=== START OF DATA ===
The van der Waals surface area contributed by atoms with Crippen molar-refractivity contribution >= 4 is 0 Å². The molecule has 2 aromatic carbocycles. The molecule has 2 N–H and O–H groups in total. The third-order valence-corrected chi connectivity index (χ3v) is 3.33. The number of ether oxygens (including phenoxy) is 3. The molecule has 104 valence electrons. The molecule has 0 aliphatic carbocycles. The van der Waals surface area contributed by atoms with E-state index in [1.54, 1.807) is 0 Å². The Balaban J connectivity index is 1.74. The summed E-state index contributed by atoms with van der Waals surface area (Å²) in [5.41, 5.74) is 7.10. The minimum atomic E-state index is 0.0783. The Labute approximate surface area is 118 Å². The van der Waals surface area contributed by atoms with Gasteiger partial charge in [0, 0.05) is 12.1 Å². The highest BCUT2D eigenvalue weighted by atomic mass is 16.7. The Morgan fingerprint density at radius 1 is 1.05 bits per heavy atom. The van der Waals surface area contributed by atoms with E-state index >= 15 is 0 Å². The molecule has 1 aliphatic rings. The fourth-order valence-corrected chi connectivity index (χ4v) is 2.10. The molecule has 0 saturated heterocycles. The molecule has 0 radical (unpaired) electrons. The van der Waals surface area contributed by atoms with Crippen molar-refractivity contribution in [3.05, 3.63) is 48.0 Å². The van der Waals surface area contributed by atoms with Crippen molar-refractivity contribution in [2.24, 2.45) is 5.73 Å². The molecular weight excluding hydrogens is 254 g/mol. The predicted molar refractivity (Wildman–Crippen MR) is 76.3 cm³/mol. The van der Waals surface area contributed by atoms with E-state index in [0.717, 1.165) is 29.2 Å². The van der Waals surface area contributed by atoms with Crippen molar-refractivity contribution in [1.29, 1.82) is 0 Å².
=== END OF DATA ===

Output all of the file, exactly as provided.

The van der Waals surface area contributed by atoms with Crippen molar-refractivity contribution >= 4 is 0 Å². The molecule has 2 aromatic carbocycles. The molecule has 2 N–H and O–H groups in total. The third-order valence-corrected chi connectivity index (χ3v) is 3.33. The number of ether oxygens (including phenoxy) is 3. The molecule has 104 valence electrons. The molecule has 0 aliphatic carbocycles. The van der Waals surface area contributed by atoms with E-state index in [1.54, 1.807) is 0 Å². The Balaban J connectivity index is 1.74. The summed E-state index contributed by atoms with van der Waals surface area (Å²) in [5.41, 5.74) is 7.10. The minimum atomic E-state index is 0.0783. The Labute approximate surface area is 118 Å². The van der Waals surface area contributed by atoms with Gasteiger partial charge in [0, 0.05) is 12.1 Å². The highest BCUT2D eigenvalue weighted by atomic mass is 16.7. The Morgan fingerprint density at radius 1 is 1.05 bits per heavy atom. The van der Waals surface area contributed by atoms with E-state index >= 15 is 0 Å². The molecule has 1 aliphatic rings. The fourth-order valence-corrected chi connectivity index (χ4v) is 2.10. The molecule has 0 saturated heterocycles. The molecule has 0 radical (unpaired) electrons. The van der Waals surface area contributed by atoms with Crippen molar-refractivity contribution in [3.05, 3.63) is 48.0 Å². The van der Waals surface area contributed by atoms with Crippen molar-refractivity contribution in [2.24, 2.45) is 5.73 Å². The molecular weight excluding hydrogens is 254 g/mol. The predicted molar refractivity (Wildman–Crippen MR) is 76.3 cm³/mol. The van der Waals surface area contributed by atoms with E-state index in [0.717, 1.165) is 29.2 Å². The van der Waals surface area contributed by atoms with Crippen molar-refractivity contribution in [1.29, 1.82) is 0 Å².